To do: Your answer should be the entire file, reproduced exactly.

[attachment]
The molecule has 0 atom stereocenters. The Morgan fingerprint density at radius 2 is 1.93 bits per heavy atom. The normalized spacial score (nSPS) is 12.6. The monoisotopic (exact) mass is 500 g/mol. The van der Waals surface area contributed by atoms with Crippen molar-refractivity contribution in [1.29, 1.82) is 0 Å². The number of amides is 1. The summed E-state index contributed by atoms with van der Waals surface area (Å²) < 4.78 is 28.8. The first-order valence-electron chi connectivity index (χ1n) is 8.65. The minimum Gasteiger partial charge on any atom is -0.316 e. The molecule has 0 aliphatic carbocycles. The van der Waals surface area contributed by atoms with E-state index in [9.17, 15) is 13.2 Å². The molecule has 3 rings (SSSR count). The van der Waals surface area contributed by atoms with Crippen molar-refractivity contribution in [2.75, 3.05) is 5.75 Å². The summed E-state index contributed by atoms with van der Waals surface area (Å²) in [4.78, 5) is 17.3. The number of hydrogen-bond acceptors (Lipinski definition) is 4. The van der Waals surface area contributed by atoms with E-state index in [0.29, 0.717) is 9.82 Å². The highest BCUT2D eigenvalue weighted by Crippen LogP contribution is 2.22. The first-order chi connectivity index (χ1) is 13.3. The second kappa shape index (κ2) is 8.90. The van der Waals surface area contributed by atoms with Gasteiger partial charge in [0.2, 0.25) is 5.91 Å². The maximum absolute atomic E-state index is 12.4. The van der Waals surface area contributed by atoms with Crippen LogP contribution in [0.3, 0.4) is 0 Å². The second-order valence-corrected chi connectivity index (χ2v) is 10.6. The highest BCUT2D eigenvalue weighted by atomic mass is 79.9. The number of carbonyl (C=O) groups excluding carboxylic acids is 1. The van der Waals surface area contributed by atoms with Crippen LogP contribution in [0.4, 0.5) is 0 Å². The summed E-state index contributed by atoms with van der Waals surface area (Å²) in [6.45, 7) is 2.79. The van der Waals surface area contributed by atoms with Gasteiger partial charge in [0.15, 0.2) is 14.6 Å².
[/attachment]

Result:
The molecule has 0 atom stereocenters. The Morgan fingerprint density at radius 2 is 1.93 bits per heavy atom. The normalized spacial score (nSPS) is 12.6. The monoisotopic (exact) mass is 500 g/mol. The van der Waals surface area contributed by atoms with Crippen molar-refractivity contribution in [1.29, 1.82) is 0 Å². The number of amides is 1. The summed E-state index contributed by atoms with van der Waals surface area (Å²) < 4.78 is 28.8. The first-order valence-electron chi connectivity index (χ1n) is 8.65. The minimum Gasteiger partial charge on any atom is -0.316 e. The molecule has 0 aliphatic carbocycles. The van der Waals surface area contributed by atoms with E-state index in [9.17, 15) is 13.2 Å². The molecule has 3 rings (SSSR count). The van der Waals surface area contributed by atoms with Crippen molar-refractivity contribution in [2.75, 3.05) is 5.75 Å². The summed E-state index contributed by atoms with van der Waals surface area (Å²) in [4.78, 5) is 17.3. The number of hydrogen-bond acceptors (Lipinski definition) is 4. The van der Waals surface area contributed by atoms with E-state index in [0.29, 0.717) is 9.82 Å². The highest BCUT2D eigenvalue weighted by Crippen LogP contribution is 2.22. The first-order chi connectivity index (χ1) is 13.3. The second kappa shape index (κ2) is 8.90. The van der Waals surface area contributed by atoms with Gasteiger partial charge in [0.2, 0.25) is 5.91 Å². The maximum absolute atomic E-state index is 12.4. The van der Waals surface area contributed by atoms with Crippen LogP contribution in [0.3, 0.4) is 0 Å². The second-order valence-corrected chi connectivity index (χ2v) is 10.6. The highest BCUT2D eigenvalue weighted by atomic mass is 79.9. The number of carbonyl (C=O) groups excluding carboxylic acids is 1. The van der Waals surface area contributed by atoms with Crippen LogP contribution in [0.4, 0.5) is 0 Å². The summed E-state index contributed by atoms with van der Waals surface area (Å²) in [6.45, 7) is 2.79. The van der Waals surface area contributed by atoms with Gasteiger partial charge in [0.15, 0.2) is 14.6 Å².